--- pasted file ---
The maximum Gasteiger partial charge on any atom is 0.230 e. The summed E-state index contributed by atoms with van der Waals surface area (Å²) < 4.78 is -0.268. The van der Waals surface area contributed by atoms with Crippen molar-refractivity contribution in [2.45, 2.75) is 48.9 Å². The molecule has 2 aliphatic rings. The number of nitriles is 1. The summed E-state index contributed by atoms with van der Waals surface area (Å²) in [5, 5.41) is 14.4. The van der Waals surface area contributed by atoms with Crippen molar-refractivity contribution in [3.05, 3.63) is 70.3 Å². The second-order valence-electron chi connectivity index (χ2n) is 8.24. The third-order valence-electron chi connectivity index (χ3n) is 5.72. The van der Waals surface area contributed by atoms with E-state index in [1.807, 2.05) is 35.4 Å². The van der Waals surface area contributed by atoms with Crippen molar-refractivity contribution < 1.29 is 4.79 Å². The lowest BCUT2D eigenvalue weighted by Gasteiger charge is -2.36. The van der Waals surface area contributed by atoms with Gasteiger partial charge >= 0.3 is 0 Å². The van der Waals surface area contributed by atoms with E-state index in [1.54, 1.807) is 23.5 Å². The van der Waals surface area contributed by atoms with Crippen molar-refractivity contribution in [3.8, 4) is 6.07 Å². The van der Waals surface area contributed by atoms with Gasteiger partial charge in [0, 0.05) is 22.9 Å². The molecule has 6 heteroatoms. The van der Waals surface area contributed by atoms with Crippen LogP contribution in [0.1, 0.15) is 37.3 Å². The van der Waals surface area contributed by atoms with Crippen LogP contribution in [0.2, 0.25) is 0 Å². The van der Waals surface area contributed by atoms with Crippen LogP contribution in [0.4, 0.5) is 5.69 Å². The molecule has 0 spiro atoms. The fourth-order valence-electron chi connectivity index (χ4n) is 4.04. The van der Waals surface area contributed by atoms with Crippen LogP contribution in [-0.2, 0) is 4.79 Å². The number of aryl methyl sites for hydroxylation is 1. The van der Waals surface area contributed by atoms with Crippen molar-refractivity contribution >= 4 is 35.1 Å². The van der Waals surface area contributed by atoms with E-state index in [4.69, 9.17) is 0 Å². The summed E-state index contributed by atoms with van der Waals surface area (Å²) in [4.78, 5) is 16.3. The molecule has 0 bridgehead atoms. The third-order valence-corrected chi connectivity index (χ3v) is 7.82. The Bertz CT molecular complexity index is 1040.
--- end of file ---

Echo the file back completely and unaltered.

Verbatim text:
The maximum Gasteiger partial charge on any atom is 0.230 e. The summed E-state index contributed by atoms with van der Waals surface area (Å²) < 4.78 is -0.268. The van der Waals surface area contributed by atoms with Crippen molar-refractivity contribution in [2.45, 2.75) is 48.9 Å². The molecule has 2 aliphatic rings. The number of nitriles is 1. The summed E-state index contributed by atoms with van der Waals surface area (Å²) in [5, 5.41) is 14.4. The van der Waals surface area contributed by atoms with Crippen molar-refractivity contribution in [3.05, 3.63) is 70.3 Å². The second-order valence-electron chi connectivity index (χ2n) is 8.24. The third-order valence-electron chi connectivity index (χ3n) is 5.72. The van der Waals surface area contributed by atoms with E-state index in [1.807, 2.05) is 35.4 Å². The van der Waals surface area contributed by atoms with Crippen molar-refractivity contribution < 1.29 is 4.79 Å². The lowest BCUT2D eigenvalue weighted by Gasteiger charge is -2.36. The van der Waals surface area contributed by atoms with Gasteiger partial charge >= 0.3 is 0 Å². The van der Waals surface area contributed by atoms with E-state index in [1.54, 1.807) is 23.5 Å². The van der Waals surface area contributed by atoms with Crippen molar-refractivity contribution in [3.8, 4) is 6.07 Å². The van der Waals surface area contributed by atoms with Gasteiger partial charge in [0, 0.05) is 22.9 Å². The molecule has 6 heteroatoms. The van der Waals surface area contributed by atoms with Crippen LogP contribution in [0.1, 0.15) is 37.3 Å². The van der Waals surface area contributed by atoms with Crippen LogP contribution in [0.2, 0.25) is 0 Å². The van der Waals surface area contributed by atoms with Crippen LogP contribution in [0.4, 0.5) is 5.69 Å². The molecule has 0 spiro atoms. The fourth-order valence-electron chi connectivity index (χ4n) is 4.04. The van der Waals surface area contributed by atoms with Crippen LogP contribution in [-0.2, 0) is 4.79 Å². The number of aryl methyl sites for hydroxylation is 1. The van der Waals surface area contributed by atoms with Crippen molar-refractivity contribution >= 4 is 35.1 Å². The van der Waals surface area contributed by atoms with E-state index in [4.69, 9.17) is 0 Å². The summed E-state index contributed by atoms with van der Waals surface area (Å²) in [4.78, 5) is 16.3. The molecule has 0 bridgehead atoms. The third-order valence-corrected chi connectivity index (χ3v) is 7.82. The Bertz CT molecular complexity index is 1040.